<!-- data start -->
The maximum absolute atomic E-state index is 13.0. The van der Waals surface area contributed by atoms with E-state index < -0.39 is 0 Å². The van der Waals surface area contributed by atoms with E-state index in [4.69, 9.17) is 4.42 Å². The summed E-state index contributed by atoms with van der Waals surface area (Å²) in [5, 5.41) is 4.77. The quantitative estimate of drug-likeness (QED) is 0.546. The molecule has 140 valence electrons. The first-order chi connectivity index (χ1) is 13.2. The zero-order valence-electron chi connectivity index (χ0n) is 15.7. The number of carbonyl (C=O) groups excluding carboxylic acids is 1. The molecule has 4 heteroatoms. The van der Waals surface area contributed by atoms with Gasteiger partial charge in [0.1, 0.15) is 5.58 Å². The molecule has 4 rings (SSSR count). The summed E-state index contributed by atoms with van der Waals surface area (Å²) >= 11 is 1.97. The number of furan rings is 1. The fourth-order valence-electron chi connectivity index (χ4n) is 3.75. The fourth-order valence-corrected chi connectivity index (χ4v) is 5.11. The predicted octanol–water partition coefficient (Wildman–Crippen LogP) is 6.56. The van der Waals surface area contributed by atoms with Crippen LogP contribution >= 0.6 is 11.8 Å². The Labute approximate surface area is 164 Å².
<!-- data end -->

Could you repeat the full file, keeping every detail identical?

The maximum absolute atomic E-state index is 13.0. The van der Waals surface area contributed by atoms with E-state index < -0.39 is 0 Å². The van der Waals surface area contributed by atoms with E-state index in [4.69, 9.17) is 4.42 Å². The summed E-state index contributed by atoms with van der Waals surface area (Å²) in [5, 5.41) is 4.77. The quantitative estimate of drug-likeness (QED) is 0.546. The molecule has 140 valence electrons. The first-order chi connectivity index (χ1) is 13.2. The zero-order valence-electron chi connectivity index (χ0n) is 15.7. The number of carbonyl (C=O) groups excluding carboxylic acids is 1. The molecule has 4 heteroatoms. The van der Waals surface area contributed by atoms with Gasteiger partial charge in [0.1, 0.15) is 5.58 Å². The molecule has 4 rings (SSSR count). The summed E-state index contributed by atoms with van der Waals surface area (Å²) >= 11 is 1.97. The number of furan rings is 1. The fourth-order valence-electron chi connectivity index (χ4n) is 3.75. The fourth-order valence-corrected chi connectivity index (χ4v) is 5.11. The predicted octanol–water partition coefficient (Wildman–Crippen LogP) is 6.56. The van der Waals surface area contributed by atoms with Crippen LogP contribution >= 0.6 is 11.8 Å². The Labute approximate surface area is 164 Å².